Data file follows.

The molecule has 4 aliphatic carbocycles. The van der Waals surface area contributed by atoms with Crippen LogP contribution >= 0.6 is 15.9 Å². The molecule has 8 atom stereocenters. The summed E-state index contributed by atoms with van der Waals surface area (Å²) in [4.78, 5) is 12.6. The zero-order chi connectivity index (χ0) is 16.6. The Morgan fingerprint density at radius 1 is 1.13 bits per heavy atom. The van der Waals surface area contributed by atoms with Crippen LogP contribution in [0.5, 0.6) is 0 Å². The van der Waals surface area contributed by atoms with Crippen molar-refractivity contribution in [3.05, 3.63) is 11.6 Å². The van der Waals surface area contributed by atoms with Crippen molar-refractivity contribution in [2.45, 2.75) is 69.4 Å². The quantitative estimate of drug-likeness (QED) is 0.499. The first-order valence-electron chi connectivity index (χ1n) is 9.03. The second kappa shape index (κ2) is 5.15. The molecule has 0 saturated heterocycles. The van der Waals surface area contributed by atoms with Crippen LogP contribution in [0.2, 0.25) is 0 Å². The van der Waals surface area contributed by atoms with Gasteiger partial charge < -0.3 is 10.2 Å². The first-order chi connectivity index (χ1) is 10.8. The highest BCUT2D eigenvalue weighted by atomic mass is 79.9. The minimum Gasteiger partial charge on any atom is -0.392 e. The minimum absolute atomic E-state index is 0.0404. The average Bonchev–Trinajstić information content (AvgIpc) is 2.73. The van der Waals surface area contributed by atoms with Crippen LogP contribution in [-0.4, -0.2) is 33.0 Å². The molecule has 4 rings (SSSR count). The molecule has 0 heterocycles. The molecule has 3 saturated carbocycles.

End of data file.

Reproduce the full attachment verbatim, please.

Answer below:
The molecule has 4 aliphatic carbocycles. The van der Waals surface area contributed by atoms with Crippen LogP contribution >= 0.6 is 15.9 Å². The molecule has 8 atom stereocenters. The summed E-state index contributed by atoms with van der Waals surface area (Å²) in [4.78, 5) is 12.6. The zero-order chi connectivity index (χ0) is 16.6. The Morgan fingerprint density at radius 1 is 1.13 bits per heavy atom. The van der Waals surface area contributed by atoms with Crippen LogP contribution in [0.5, 0.6) is 0 Å². The van der Waals surface area contributed by atoms with Crippen molar-refractivity contribution in [3.05, 3.63) is 11.6 Å². The van der Waals surface area contributed by atoms with Crippen molar-refractivity contribution in [2.45, 2.75) is 69.4 Å². The quantitative estimate of drug-likeness (QED) is 0.499. The first-order valence-electron chi connectivity index (χ1n) is 9.03. The second kappa shape index (κ2) is 5.15. The molecule has 0 saturated heterocycles. The van der Waals surface area contributed by atoms with Crippen LogP contribution in [0.2, 0.25) is 0 Å². The van der Waals surface area contributed by atoms with Gasteiger partial charge < -0.3 is 10.2 Å². The first-order chi connectivity index (χ1) is 10.8. The highest BCUT2D eigenvalue weighted by atomic mass is 79.9. The minimum Gasteiger partial charge on any atom is -0.392 e. The minimum absolute atomic E-state index is 0.0404. The average Bonchev–Trinajstić information content (AvgIpc) is 2.73. The van der Waals surface area contributed by atoms with Crippen LogP contribution in [-0.4, -0.2) is 33.0 Å². The molecule has 4 rings (SSSR count). The molecule has 0 heterocycles. The molecule has 3 saturated carbocycles.